PRC is today a glaring example itself of imperial overreach. The consequences of which will be felt probably at the same time than the slipping on the USA. In the Druid's scenario I would not be surprised a bit of a pyrrhic victory for PRC. Pumped up by its victory over the former hegemon, they would embarq on wanton expansionist wars, precipitating its own collapse if it encounters defeat in its way.
The 21st century will neither be the USA's nor PRC's.

Bill Pulliam said...

Don -- I don't think the raw hatred many Republicans feel for Obama is any more intense than the raw hatred many Democrats felt towards George W. Bush or Ronald Reagan or Richard Nixon, and expressed in language every bit as vitriolic as is used against Obama. This is nothing new in American politics. It remains to be seen how much the deep political divides really permeate American culture or if they are just exaggerated by the party primary system pushing out the middle and the 24-hour fake "news" media shouting for ratings.

Toomas (Tom) Karmo said...

How wonderful, JMG! I will herewith post some comments as a writeup, in two parts, from the nonexistent Abbey of Saint Fictivia. - The video to which I refer below can be found at, and Vasili Arkhipov (briefly referred to not only here but also in my comments on JMG's "Part Three" posting) can be examined by giving Google the search string

vasili arkhipov wikipedia

A joyous peal of bells summoned the brothers from field, from coppice grove, from forge and kiln, from lab bench. They indeed summed even me, qua Novice-wannabe.

So the Union was dissolved!

As our Abbot seated himself comfortably on the chapel floor, in the centre of our little circle of wooden chairs, I reflected uneasily on the Ultimate in Scary Rabbis explaining this thing and that in Roman-occupied Palestine, to his audience of self-confident Pharisees and scribes, and I braced myself.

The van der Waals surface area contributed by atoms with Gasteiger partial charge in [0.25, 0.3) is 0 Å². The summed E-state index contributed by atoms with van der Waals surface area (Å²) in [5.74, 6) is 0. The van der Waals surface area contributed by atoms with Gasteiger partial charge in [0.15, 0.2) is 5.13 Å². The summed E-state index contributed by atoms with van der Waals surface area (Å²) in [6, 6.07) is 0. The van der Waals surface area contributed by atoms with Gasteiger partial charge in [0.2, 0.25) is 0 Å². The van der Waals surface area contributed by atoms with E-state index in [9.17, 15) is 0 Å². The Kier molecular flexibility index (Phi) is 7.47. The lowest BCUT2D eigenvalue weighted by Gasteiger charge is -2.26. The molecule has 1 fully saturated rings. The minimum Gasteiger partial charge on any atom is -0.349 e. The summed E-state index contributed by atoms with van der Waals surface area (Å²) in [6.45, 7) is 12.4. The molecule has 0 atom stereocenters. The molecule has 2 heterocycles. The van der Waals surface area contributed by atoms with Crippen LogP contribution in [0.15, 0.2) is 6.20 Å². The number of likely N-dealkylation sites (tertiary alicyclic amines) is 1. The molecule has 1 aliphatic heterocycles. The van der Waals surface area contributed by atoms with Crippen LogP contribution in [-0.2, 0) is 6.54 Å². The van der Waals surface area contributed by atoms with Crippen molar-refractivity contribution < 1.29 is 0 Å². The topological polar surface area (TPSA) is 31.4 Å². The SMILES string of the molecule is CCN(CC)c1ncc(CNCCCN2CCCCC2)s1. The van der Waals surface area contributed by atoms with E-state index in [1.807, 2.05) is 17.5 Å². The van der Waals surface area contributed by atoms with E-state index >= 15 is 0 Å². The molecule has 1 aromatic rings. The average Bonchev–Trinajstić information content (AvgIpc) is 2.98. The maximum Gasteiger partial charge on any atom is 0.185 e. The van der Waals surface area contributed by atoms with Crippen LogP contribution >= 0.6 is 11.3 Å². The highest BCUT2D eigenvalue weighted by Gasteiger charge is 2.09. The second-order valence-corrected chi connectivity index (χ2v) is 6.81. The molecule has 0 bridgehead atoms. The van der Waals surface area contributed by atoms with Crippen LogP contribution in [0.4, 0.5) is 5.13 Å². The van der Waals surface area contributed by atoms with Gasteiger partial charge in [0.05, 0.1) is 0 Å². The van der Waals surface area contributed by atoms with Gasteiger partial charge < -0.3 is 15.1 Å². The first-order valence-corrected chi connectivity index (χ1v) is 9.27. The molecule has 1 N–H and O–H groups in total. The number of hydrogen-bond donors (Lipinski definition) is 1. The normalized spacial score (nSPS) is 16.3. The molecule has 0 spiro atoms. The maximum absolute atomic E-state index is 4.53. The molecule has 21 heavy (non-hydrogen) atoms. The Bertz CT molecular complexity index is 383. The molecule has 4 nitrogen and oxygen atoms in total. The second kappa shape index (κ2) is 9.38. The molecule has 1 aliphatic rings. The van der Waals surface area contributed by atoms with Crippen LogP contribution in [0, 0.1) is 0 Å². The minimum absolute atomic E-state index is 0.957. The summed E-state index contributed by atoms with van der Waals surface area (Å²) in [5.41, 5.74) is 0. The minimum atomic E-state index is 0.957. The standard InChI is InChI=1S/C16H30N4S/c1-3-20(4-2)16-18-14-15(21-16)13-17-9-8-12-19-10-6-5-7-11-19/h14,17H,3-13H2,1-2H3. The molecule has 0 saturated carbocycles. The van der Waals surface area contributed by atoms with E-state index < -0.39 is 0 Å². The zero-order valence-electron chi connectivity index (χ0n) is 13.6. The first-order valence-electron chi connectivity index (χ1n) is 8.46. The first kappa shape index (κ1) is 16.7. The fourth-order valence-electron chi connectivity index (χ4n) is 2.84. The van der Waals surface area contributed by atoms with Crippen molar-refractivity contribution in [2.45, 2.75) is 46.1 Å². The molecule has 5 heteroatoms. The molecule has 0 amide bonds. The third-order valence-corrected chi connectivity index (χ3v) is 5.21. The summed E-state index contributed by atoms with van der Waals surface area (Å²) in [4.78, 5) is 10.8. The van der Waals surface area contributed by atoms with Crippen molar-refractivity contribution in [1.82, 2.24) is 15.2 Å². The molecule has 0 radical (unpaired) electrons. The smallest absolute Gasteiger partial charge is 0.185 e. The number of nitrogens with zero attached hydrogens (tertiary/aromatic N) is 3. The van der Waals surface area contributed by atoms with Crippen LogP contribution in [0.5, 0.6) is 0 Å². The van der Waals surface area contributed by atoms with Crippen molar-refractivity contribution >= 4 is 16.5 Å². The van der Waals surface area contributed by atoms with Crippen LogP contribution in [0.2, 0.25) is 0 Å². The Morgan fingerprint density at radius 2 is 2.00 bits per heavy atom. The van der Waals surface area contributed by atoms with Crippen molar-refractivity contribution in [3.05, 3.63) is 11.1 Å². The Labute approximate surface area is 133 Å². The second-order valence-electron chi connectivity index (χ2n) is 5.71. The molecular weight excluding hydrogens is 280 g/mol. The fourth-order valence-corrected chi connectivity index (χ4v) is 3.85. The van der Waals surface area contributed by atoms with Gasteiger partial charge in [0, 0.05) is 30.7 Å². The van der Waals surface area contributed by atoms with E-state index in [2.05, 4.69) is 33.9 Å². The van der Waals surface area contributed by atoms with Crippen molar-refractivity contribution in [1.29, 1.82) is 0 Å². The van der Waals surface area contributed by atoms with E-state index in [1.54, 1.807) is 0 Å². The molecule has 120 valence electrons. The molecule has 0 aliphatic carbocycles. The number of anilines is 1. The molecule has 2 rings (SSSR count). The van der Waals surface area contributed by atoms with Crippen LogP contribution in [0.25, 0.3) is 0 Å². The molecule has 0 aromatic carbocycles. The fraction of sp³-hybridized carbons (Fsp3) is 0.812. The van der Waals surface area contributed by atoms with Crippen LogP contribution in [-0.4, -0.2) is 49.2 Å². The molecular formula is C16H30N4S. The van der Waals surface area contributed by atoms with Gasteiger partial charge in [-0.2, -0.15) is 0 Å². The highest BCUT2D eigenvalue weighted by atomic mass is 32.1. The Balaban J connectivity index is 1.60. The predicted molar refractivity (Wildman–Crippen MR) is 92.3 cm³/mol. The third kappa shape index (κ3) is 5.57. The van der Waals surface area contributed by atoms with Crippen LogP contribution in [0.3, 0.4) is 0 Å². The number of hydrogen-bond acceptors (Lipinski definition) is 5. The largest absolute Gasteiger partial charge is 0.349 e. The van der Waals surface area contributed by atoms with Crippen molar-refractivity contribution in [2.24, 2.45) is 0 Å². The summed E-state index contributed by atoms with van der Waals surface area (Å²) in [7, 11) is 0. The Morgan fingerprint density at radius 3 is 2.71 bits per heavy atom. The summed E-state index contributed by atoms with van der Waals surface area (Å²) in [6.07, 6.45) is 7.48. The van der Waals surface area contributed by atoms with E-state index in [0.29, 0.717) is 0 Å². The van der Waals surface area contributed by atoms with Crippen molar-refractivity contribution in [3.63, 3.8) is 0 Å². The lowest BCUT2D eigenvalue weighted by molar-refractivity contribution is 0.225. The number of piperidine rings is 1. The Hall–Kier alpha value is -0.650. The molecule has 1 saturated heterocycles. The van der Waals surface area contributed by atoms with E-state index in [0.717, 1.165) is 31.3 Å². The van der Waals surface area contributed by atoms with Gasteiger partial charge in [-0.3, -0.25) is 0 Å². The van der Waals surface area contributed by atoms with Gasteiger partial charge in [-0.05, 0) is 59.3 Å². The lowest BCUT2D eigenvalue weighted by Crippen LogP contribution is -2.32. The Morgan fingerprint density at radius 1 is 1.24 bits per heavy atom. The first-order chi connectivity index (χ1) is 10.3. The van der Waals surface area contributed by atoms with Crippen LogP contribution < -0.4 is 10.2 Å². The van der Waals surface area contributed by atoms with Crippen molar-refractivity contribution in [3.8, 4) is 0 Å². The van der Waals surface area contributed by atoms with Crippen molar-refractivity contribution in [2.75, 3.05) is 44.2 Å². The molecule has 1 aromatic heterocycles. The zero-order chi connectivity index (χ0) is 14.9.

It was not, in the end, too bad.

Our Abbot started by reading the opening words from "Gaudium et Spes", which I translate thus: "The joy and hope, the grief and anguish, of the people of this time, particularly of the poor and of those in any way afflicted, are also the joy and hope, the grief and anguish, of Christ's disciples, and indeed nothing human is to be found which does not resonate in their heart."

He then remarked that even as the Abbey had to be a light to world (labouring, he admitted, under painful shortages in both expertise and materials) in liturgy, in the permaculture of coppice and coldframe, in a couple of branches of science, so too it had to labour in politics. This could not normally be work in our state-or-province legislature, or even in that key forum (key because, the Abbot reminded us, all politics is local) the Town Council. But we did have a political duty of witness.

In what (he asked) might our Abbey's labour of witness now consist?

We had, he said, a duty of joy, for in a time of public anxiety a burden had been lifted.

We knew Uncle Sam well, he said.

Many of us in the Abbey had learned, he said, from writers such as Chris Hedges and Morris Berman how Uncle Sam had been promoting a hustler individualism from the very earliest years of the now-defunct Union.


John Michael Greer said...

Alphonse, we still have some details about the decline and fall of the American empire to discuss. After that, well, I'm still mulling over a couple of options.

Reaper, the response to this sequence of posts has been stunning; the first episode is already the most read post in this blog's history, and the others are rising rapidly to join it. I'm not at all sure what to make of it. I didn't intend it as a pilot for anything, just as a narrative exploration of the themes I've been discussing; we'll see where it goes from here.

Robert M, oh, granted, it's already the first kind.

Lugnut, like so many people, you're stuck on fast-collapse imagery. Population can contract in many ways, most of which don't require bodies littering the landscape. One way or another, of course, the human population of this planet is going to decline to roughly preindustrial levels, but "one way or another" includes a great many options, especially when the decline is stretched out over a century or two, as I expect it to be.